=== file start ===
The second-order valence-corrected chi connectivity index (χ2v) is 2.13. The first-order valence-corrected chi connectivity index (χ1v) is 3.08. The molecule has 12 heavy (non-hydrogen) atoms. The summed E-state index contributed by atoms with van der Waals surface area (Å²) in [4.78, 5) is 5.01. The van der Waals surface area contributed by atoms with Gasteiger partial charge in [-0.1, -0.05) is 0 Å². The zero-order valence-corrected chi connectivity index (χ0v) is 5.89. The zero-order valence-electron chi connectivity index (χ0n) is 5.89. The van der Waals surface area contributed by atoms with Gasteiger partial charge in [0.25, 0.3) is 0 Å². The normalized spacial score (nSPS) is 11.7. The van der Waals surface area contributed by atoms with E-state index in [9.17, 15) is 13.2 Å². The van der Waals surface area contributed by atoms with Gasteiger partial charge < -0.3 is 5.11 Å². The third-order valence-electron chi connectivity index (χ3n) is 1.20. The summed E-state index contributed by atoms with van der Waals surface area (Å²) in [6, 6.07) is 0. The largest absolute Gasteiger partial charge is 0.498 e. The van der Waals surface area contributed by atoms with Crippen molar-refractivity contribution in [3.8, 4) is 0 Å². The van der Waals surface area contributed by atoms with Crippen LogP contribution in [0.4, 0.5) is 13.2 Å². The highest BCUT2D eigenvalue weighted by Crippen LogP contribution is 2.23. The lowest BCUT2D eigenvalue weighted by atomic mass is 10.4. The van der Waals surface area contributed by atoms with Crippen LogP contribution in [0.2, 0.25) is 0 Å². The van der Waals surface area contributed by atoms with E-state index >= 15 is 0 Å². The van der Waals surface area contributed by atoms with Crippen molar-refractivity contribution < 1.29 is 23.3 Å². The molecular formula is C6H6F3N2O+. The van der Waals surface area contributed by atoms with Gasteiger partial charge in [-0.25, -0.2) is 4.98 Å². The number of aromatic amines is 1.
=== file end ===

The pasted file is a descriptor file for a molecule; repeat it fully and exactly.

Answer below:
The second-order valence-corrected chi connectivity index (χ2v) is 2.13. The first-order valence-corrected chi connectivity index (χ1v) is 3.08. The molecule has 12 heavy (non-hydrogen) atoms. The summed E-state index contributed by atoms with van der Waals surface area (Å²) in [4.78, 5) is 5.01. The van der Waals surface area contributed by atoms with Gasteiger partial charge in [-0.1, -0.05) is 0 Å². The zero-order valence-corrected chi connectivity index (χ0v) is 5.89. The zero-order valence-electron chi connectivity index (χ0n) is 5.89. The van der Waals surface area contributed by atoms with Gasteiger partial charge in [0.25, 0.3) is 0 Å². The normalized spacial score (nSPS) is 11.7. The van der Waals surface area contributed by atoms with E-state index in [9.17, 15) is 13.2 Å². The van der Waals surface area contributed by atoms with Gasteiger partial charge < -0.3 is 5.11 Å². The third-order valence-electron chi connectivity index (χ3n) is 1.20. The summed E-state index contributed by atoms with van der Waals surface area (Å²) in [6, 6.07) is 0. The largest absolute Gasteiger partial charge is 0.498 e. The van der Waals surface area contributed by atoms with Crippen molar-refractivity contribution in [3.8, 4) is 0 Å². The van der Waals surface area contributed by atoms with Crippen LogP contribution in [0.4, 0.5) is 13.2 Å². The highest BCUT2D eigenvalue weighted by Crippen LogP contribution is 2.23. The lowest BCUT2D eigenvalue weighted by atomic mass is 10.4. The van der Waals surface area contributed by atoms with Crippen LogP contribution in [0.2, 0.25) is 0 Å². The van der Waals surface area contributed by atoms with E-state index >= 15 is 0 Å². The van der Waals surface area contributed by atoms with Crippen molar-refractivity contribution < 1.29 is 23.3 Å². The molecular formula is C6H6F3N2O+. The van der Waals surface area contributed by atoms with Gasteiger partial charge in [-0.25, -0.2) is 4.98 Å². The number of aromatic amines is 1.